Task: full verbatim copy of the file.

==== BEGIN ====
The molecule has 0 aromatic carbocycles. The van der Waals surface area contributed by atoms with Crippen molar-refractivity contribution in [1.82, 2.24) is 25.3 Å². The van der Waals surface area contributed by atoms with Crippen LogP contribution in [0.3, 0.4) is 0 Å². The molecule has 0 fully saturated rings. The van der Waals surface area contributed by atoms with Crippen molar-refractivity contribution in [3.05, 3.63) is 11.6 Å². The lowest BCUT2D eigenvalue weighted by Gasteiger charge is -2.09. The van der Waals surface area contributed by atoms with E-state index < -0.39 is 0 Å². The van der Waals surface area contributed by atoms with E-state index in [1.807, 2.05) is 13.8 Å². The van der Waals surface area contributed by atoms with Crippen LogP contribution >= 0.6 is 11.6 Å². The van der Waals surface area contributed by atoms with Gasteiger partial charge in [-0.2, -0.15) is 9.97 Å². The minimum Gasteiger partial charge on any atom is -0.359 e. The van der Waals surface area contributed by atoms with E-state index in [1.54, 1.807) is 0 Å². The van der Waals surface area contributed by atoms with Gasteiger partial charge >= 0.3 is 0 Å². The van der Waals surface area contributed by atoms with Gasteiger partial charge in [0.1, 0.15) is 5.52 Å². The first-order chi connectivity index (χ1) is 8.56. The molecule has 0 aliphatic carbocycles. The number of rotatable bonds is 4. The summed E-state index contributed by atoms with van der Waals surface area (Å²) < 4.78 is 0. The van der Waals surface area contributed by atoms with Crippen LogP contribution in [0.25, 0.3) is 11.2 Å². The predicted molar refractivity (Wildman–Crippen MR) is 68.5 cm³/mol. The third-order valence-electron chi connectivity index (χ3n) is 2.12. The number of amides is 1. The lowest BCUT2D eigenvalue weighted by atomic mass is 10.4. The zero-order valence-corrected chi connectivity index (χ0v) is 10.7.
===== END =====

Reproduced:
The molecule has 0 aromatic carbocycles. The van der Waals surface area contributed by atoms with Crippen molar-refractivity contribution in [1.82, 2.24) is 25.3 Å². The van der Waals surface area contributed by atoms with Crippen LogP contribution in [0.3, 0.4) is 0 Å². The molecule has 0 fully saturated rings. The van der Waals surface area contributed by atoms with Crippen molar-refractivity contribution in [3.05, 3.63) is 11.6 Å². The lowest BCUT2D eigenvalue weighted by Gasteiger charge is -2.09. The van der Waals surface area contributed by atoms with E-state index < -0.39 is 0 Å². The van der Waals surface area contributed by atoms with E-state index in [1.807, 2.05) is 13.8 Å². The van der Waals surface area contributed by atoms with Crippen LogP contribution >= 0.6 is 11.6 Å². The van der Waals surface area contributed by atoms with Gasteiger partial charge in [-0.2, -0.15) is 9.97 Å². The minimum Gasteiger partial charge on any atom is -0.359 e. The van der Waals surface area contributed by atoms with E-state index in [1.54, 1.807) is 0 Å². The van der Waals surface area contributed by atoms with Gasteiger partial charge >= 0.3 is 0 Å². The van der Waals surface area contributed by atoms with Gasteiger partial charge in [0.1, 0.15) is 5.52 Å². The first-order chi connectivity index (χ1) is 8.56. The molecule has 0 aliphatic carbocycles. The number of rotatable bonds is 4. The summed E-state index contributed by atoms with van der Waals surface area (Å²) < 4.78 is 0. The van der Waals surface area contributed by atoms with Crippen LogP contribution in [0.25, 0.3) is 11.2 Å². The predicted molar refractivity (Wildman–Crippen MR) is 68.5 cm³/mol. The third-order valence-electron chi connectivity index (χ3n) is 2.12. The number of amides is 1. The lowest BCUT2D eigenvalue weighted by atomic mass is 10.4. The zero-order valence-corrected chi connectivity index (χ0v) is 10.7.